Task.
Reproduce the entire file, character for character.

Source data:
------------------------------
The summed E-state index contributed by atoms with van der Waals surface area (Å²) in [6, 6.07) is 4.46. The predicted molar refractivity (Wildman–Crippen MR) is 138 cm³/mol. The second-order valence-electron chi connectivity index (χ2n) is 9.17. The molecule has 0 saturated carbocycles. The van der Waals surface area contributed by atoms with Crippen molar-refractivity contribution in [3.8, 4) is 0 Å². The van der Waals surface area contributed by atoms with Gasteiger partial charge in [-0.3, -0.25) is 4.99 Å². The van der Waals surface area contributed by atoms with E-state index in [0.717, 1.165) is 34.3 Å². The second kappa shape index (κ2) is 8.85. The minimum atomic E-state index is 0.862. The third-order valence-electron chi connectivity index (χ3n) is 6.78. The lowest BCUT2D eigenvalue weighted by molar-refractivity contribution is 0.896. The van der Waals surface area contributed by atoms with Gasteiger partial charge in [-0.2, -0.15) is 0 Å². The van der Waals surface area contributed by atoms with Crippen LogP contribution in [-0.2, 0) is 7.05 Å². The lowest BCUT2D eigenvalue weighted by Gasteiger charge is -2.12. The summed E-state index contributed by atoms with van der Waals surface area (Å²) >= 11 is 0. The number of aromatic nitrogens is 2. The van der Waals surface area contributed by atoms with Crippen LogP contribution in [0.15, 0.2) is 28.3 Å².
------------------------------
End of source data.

The summed E-state index contributed by atoms with van der Waals surface area (Å²) in [6, 6.07) is 4.46. The predicted molar refractivity (Wildman–Crippen MR) is 138 cm³/mol. The second-order valence-electron chi connectivity index (χ2n) is 9.17. The molecule has 0 saturated carbocycles. The van der Waals surface area contributed by atoms with Crippen molar-refractivity contribution in [3.8, 4) is 0 Å². The van der Waals surface area contributed by atoms with Gasteiger partial charge in [-0.3, -0.25) is 4.99 Å². The van der Waals surface area contributed by atoms with E-state index in [0.717, 1.165) is 34.3 Å². The second kappa shape index (κ2) is 8.85. The minimum atomic E-state index is 0.862. The third-order valence-electron chi connectivity index (χ3n) is 6.78. The lowest BCUT2D eigenvalue weighted by molar-refractivity contribution is 0.896. The van der Waals surface area contributed by atoms with Gasteiger partial charge in [-0.2, -0.15) is 0 Å². The van der Waals surface area contributed by atoms with Crippen LogP contribution in [-0.2, 0) is 7.05 Å². The lowest BCUT2D eigenvalue weighted by Gasteiger charge is -2.12. The summed E-state index contributed by atoms with van der Waals surface area (Å²) >= 11 is 0. The number of aromatic nitrogens is 2. The van der Waals surface area contributed by atoms with Crippen LogP contribution in [0.15, 0.2) is 28.3 Å².